I’m an engineer working for the same company (different division) as Will, but it’s not the only place I’ve worked. In the world of defense, practically all of the engineers are conservative. I have a boss who’s liberal, and we had a long, earnest discussion one day in which I made it clear to him that not only was he not going to convince me, but I completely got that I wasn’t going to convince him. After that, we got along much better.

    I have all the respect in the world for him, as a technical guy. Politically, though, he’s full of crap. Doubtless he thinks the same of me. I also have a co-worker who’s a liberal; Ph. D. in physics. Dunno if the rest of the physicists are typified by him, but he loathes Bush.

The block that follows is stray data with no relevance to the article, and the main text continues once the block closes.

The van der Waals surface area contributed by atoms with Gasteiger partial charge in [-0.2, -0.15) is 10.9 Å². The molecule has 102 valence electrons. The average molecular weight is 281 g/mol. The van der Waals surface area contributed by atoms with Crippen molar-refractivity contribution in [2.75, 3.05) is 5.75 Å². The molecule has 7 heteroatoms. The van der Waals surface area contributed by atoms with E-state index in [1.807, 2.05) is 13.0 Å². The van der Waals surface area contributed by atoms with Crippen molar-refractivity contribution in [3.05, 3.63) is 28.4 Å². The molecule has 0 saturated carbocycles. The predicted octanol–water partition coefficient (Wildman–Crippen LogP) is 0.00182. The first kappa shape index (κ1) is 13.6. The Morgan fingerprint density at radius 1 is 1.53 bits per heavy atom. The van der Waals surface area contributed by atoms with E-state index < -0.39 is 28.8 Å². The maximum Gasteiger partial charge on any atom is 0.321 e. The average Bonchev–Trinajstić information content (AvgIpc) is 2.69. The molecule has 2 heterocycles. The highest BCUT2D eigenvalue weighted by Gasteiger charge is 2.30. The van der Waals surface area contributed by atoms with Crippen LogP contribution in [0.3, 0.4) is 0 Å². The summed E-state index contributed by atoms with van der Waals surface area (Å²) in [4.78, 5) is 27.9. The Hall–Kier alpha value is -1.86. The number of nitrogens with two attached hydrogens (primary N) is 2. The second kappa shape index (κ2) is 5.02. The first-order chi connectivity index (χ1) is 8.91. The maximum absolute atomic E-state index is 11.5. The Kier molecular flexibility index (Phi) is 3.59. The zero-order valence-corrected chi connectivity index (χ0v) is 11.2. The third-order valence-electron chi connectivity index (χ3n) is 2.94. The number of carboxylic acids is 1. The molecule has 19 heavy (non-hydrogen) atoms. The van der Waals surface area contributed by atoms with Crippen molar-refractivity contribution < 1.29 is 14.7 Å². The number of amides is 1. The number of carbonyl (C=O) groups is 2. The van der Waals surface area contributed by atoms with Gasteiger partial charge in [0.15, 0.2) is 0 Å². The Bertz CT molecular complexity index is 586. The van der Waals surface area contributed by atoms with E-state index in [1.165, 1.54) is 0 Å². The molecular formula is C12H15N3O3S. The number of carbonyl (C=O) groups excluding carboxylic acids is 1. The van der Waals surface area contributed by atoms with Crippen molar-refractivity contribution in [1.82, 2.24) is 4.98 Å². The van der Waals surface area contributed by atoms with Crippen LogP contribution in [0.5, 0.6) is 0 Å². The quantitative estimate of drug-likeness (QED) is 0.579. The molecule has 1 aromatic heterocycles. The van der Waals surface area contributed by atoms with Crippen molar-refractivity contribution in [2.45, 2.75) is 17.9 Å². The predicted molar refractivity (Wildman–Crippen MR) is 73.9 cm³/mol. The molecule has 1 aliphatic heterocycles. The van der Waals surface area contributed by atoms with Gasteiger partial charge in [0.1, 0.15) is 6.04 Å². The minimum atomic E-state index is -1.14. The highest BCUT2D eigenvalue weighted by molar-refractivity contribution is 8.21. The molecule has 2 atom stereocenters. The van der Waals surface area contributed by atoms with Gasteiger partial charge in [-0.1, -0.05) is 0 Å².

63. Neo Says:

    Angie: I recommend DuPont

    I don’t work there anymore, but ..

  64. Deacon Blues Says:

    Like Will I attended Auburn University but in Architecture. I am now an Engineer and have worked literally all over the US. I think I’m pretty much dead center conservative but in Portland, Oregon, San Francisco CA., and Boston, Ma. I’m far right. In Birmingham, Al., Knoxville, Tenn., and Oak Ridge, Tenn., I’m slightly to the left of center. Physics people aren’t the weirdest, Architecture students are.

  65. Fred Says: